Love & Hate

Love & Hate.

Right & Wrong.

Us & Them.

Black & White (or any colour contrast…).

Today as I observe the ongoing coverage of the United States election, I try to wade through the biases of two extremes that have expanded to take up so much space in our consciousness. I just want to know what is going and what the result might be, not the skewed results produced from one “side” or the other.

The space and time we are in reminds me of reading the book So Far From Home by Margaret Wheatley, a book that, in short (in my opinion), attributes much of society’s ills to the rise of the Internet and its domination in our lives.

An information sheet for the book says, “We live in a time of increasing polarization and irrationality, like a Tower of Babel with no distinction between fact and opinion, where information no longer changes minds. In cyberspace, we are bombarded with constant distractions and narcissistic self-making activities. Instant judgment and blame have replaced rational thinking. Organizations are bloated by bureaucracy and meaningless measures. Those working for positive change become exhausted, ill, and heartsick as their good work is ignored, underfunded, or attacked.”

The sheet goes on to say, “But Wheatley has not written a book to increase our despair. Quite the contrary. Her intention is to inspire us to do our work with greater resolve and energy, using maps that won’t mislead us. So Far from Home offers maps of two kinds. Using the newest of the new sciences, Wheatley shows how different dynamics interacted to create this harsh new world. A second kind of map invites us to choose a new role for ourselves as warriors for the human spirit. We develop the skills we need most—insight, bravery, decency, compassion—as we look honestly at this complex, difficult world. Clarity gives us enduring strength to discover our right work and create meaningful lives in this dark time.”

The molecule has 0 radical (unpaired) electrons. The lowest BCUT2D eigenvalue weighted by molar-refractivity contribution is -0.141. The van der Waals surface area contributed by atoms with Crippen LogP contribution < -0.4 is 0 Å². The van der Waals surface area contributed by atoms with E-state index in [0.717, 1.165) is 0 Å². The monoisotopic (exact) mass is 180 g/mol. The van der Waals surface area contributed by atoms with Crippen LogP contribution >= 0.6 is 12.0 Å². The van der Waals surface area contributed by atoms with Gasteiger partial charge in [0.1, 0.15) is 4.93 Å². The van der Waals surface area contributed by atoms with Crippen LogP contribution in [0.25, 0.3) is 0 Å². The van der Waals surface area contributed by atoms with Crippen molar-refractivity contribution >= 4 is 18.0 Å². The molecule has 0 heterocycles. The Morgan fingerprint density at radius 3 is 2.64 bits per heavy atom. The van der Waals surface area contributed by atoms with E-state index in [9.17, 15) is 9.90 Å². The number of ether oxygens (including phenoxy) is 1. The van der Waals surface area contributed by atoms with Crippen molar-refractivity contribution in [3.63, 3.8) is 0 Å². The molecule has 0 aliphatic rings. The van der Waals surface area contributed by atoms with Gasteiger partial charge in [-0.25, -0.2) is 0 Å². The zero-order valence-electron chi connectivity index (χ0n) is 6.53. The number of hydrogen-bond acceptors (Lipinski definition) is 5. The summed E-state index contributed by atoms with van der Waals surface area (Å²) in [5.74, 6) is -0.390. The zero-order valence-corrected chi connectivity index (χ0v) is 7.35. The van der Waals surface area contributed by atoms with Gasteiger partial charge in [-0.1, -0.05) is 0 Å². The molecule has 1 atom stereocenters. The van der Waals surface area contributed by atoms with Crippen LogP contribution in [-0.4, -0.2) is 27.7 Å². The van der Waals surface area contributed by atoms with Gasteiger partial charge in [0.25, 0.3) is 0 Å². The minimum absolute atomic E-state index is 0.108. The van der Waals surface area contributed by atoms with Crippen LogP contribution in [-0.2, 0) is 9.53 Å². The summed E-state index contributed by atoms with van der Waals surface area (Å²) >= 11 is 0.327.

“Love & Hate” is one of the songs I was referring to when saying to you yesterday that I had heard several inspiring songs on The Morning Show with John Richards on KEXP Seattle. To me, the song speaks to the absolute polarization that pervades our society, a phenomenon being played out in real-time as the extremes of opinion work to divide people further.

It is no longer safe in our society to hold a different view than what is prevailing or popular. That is the biggest reason I deactivated my Twitter account some years ago (and, I should say, one that at the time was the envy of a friend who was amazed by how many followers I had amassed…). I could not continue in that space as the divisiveness of the platform was rank and vile. I dipped my toes back in, a while ago, but mainly to track some useful information sources. I stay away from controversial discussions as those are not life-giving. It is easy to get drawn in and embroiled in an issue, lose focus, and join in an Internet “pile-on.” There are millions of those going on in micro-discussions on threads… argh… I would be hard-pressed to explain it all to my parents. Except for my late mum, who briefly tried out email, they were 99% obliviously unknowing of the good and evil powers of the Internet. Sometimes I, as their youngest child, have a hard time understanding it.

Humanity has come so far, yet we have so much further to go, to reconcile the differences we hold, or just think we hold. People gathering together should feel welcome and safe in the places where they meet up. That’s even more critical when those places are called and prepared as sacred spaces. That doesn’t always happen, though. I believe that’s part of the blurring of boundaries and appropriateness resulting from so many of us being “connected” online, often almost 24/7, chasing the prize of popularity on the World-Wide-Web.

I hope that our species can learn to reclaim the concepts and practices of respect, love, inclusiveness and peace-making. If it can happen in the smallest of gatherings, it can grow and climb like the vine that tenaciously, slowly and gently insists on climbing up the side of Sweety’s and my home, reaching for the bright, nurturing, non-judgmental, shining-for-all sun.

A verse in Michael Kiwanuka’s 2016 hit “Love & Hate” seems to sum it all up:

“Standing now
Calling all the people here to see the show
Calling all my demons now to let me go
I need something, give me something wonderful”

(from Love & Hate, by Danger Mouse [aka Brian Burton], Inflo [aka Dean Josiah Cover], Michael Kiwanuka)

And as the songwriters say, “No more pain and no more shame and misery.”

This post is dedicated to all those who are denied the safe places where they all deserve to be, and where they are needed.

Now you know a little about why this is my song of the day for today. Thanks for joining me here.

Here’s a live-session video of the song from Michael Kiwanuka’s official YouTube channel:

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